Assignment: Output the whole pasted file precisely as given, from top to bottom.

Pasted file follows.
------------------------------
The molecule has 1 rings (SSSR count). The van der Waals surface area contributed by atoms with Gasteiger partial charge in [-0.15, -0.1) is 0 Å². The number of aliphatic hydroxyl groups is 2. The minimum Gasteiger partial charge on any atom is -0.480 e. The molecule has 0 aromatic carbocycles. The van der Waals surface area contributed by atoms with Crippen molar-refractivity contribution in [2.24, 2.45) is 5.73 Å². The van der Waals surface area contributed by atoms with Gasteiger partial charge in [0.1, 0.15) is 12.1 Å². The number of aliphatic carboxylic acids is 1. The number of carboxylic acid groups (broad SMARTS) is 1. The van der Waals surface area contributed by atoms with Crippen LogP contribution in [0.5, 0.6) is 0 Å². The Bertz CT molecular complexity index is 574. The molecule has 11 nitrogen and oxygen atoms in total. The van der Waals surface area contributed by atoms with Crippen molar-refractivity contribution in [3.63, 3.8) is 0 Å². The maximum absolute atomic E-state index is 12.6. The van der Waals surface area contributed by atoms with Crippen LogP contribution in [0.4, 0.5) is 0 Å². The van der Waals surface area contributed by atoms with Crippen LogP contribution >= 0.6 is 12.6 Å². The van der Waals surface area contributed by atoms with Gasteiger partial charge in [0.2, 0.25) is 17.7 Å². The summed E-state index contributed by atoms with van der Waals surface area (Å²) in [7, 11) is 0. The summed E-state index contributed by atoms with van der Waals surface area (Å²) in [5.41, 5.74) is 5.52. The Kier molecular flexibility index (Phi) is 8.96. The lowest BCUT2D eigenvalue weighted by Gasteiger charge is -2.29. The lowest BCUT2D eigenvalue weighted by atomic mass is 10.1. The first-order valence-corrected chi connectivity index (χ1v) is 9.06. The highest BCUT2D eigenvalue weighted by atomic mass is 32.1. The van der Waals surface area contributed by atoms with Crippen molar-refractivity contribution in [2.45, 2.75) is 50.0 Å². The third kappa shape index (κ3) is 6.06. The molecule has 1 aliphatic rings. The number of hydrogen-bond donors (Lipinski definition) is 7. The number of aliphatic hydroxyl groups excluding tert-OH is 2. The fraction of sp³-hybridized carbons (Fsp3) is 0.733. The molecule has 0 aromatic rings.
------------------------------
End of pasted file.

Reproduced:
The molecule has 1 rings (SSSR count). The van der Waals surface area contributed by atoms with Gasteiger partial charge in [-0.15, -0.1) is 0 Å². The number of aliphatic hydroxyl groups is 2. The minimum Gasteiger partial charge on any atom is -0.480 e. The molecule has 0 aromatic carbocycles. The van der Waals surface area contributed by atoms with Crippen molar-refractivity contribution in [2.24, 2.45) is 5.73 Å². The van der Waals surface area contributed by atoms with Gasteiger partial charge in [0.1, 0.15) is 12.1 Å². The number of aliphatic carboxylic acids is 1. The number of carboxylic acid groups (broad SMARTS) is 1. The van der Waals surface area contributed by atoms with Crippen LogP contribution in [0.5, 0.6) is 0 Å². The Bertz CT molecular complexity index is 574. The molecule has 11 nitrogen and oxygen atoms in total. The van der Waals surface area contributed by atoms with Crippen molar-refractivity contribution in [3.63, 3.8) is 0 Å². The maximum absolute atomic E-state index is 12.6. The van der Waals surface area contributed by atoms with Crippen LogP contribution in [0.4, 0.5) is 0 Å². The van der Waals surface area contributed by atoms with Crippen LogP contribution >= 0.6 is 12.6 Å². The van der Waals surface area contributed by atoms with Gasteiger partial charge in [0.2, 0.25) is 17.7 Å². The summed E-state index contributed by atoms with van der Waals surface area (Å²) in [7, 11) is 0. The summed E-state index contributed by atoms with van der Waals surface area (Å²) in [5.41, 5.74) is 5.52. The Kier molecular flexibility index (Phi) is 8.96. The lowest BCUT2D eigenvalue weighted by Gasteiger charge is -2.29. The lowest BCUT2D eigenvalue weighted by atomic mass is 10.1. The first-order valence-corrected chi connectivity index (χ1v) is 9.06. The highest BCUT2D eigenvalue weighted by atomic mass is 32.1. The van der Waals surface area contributed by atoms with Crippen molar-refractivity contribution in [2.45, 2.75) is 50.0 Å². The third kappa shape index (κ3) is 6.06. The molecule has 1 aliphatic rings. The number of hydrogen-bond donors (Lipinski definition) is 7. The number of aliphatic hydroxyl groups excluding tert-OH is 2. The fraction of sp³-hybridized carbons (Fsp3) is 0.733. The molecule has 0 aromatic rings.